With a week to go before what is expected to be a fiercely contested vote for the Uefa presidency, Lennart Johansson, the 77-year-old incumbent, came out fighting yesterday by accusing his rival, Michel Platini, of lacking experience to lead football's European governing body.
Platini has said he will strip England and other major European leagues of their fourth Champions' League spot if he wins in Düsseldorf next Friday in order to give smaller countries greater representation. But Johansson believes such radical moves will not be enough to swing the vote the Frenchman's way.
Platini's idea has infuriated the Premier League and Johansson thinks it is change for change's sake. "I am not going to make any changes in a competition that is given high praise - I see no reason," he said. "You should ask Platini why he wants to change such a success story. The Champions' League is sent by television all over the world and many sports have tried to copy it."
While Platini continues to woo eastern European nations in a final attempt to garner enough votes among Uefa's 52 national federations - he is in Moscow today at the invitation of the Russian football federation - Johansson believes he already has enough support, provided his backers keep their word. Germany and Spain are among his strongest supporters, but so far the Football Association has kept its cards very close to its chest.
"It's a secret vote, which means people can say one thing and do something else," said Johansson, who knows about disappointment after being beaten by Sepp Blatter for the presidency of Fifa, the world governing body, in 1998. "But if they vote as they tell me, which I believe they will, I will win."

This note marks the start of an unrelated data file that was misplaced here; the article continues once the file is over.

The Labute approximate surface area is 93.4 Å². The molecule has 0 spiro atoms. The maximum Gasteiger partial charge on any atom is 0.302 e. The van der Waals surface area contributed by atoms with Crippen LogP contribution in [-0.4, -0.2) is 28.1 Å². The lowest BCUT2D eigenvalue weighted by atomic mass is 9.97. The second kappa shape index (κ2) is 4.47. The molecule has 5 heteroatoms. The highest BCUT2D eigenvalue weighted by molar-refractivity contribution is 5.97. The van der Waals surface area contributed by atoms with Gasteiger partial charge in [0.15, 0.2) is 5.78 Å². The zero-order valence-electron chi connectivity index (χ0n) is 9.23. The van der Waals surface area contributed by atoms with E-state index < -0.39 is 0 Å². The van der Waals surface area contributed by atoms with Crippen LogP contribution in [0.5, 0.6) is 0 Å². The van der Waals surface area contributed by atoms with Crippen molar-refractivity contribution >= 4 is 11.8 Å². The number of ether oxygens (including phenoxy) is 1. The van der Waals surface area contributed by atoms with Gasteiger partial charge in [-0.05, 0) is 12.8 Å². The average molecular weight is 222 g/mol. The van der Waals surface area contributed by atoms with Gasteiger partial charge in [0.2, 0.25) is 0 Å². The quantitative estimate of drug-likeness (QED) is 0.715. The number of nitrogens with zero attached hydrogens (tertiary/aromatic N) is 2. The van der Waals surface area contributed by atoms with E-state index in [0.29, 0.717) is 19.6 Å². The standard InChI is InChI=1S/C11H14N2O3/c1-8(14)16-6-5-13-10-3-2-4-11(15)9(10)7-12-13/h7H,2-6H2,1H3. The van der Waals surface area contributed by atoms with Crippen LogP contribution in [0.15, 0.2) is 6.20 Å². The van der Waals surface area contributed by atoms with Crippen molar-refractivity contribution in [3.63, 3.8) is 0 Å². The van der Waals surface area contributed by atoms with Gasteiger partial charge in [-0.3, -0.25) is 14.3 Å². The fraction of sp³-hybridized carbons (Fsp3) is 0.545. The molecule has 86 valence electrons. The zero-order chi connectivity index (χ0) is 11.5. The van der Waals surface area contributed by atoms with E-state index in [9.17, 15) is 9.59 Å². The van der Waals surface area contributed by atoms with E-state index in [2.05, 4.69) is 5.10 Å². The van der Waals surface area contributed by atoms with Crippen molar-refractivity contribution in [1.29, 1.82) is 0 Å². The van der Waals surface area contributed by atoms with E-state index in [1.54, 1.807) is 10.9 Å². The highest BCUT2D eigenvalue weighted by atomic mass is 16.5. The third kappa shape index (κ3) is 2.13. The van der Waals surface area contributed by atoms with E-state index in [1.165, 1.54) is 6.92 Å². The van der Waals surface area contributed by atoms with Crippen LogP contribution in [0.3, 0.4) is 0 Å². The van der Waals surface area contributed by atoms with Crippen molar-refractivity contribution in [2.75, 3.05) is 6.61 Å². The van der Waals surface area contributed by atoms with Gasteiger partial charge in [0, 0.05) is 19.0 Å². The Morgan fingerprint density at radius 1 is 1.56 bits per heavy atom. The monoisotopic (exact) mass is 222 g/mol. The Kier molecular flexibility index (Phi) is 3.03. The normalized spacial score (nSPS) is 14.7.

Platini is likely to push for full autonomy in trying to solve Uefa's most pressing issues, a strategy that is anathema to Johansson. "I have worked hard to achieve certain goals, one of which is to develop the president's role as a leader and a man of consensus who listens before taking decisions and does not interfere in the day-to-day running of the organisation," he said.
Platini, a three-times European footballer of the year and a member of the Fifa and Uefa executive committees, is Johansson's junior by 26 years. But the Swede shrugs off any suggestion he is too old for an unprecedented fifth term and believes his experience is far more important.
"I cannot criticise his [Platini's] behaviour. We have both tried to behave like gentlemen, even though I am not in agreement with his programme," Johansson said. "He should learn and gain experience, which he hasn't had yet. It takes some experience to administrate and lead 52 nations."
Johansson is annoyed, however, at the apparent decision of Blatter to switch allegiance and support the charismatic Platini. The Fifa president was one of those who advised Johansson to stand again but appears to have done a U-turn by backing the man who, for a number of years, was his personal adviser.
Agreement to compensate clubs who release players for international duty could be in place by the time of the 2008 European Championship finals, Uefa's chief executive, Lars-Christer Olsson, said.Reuse content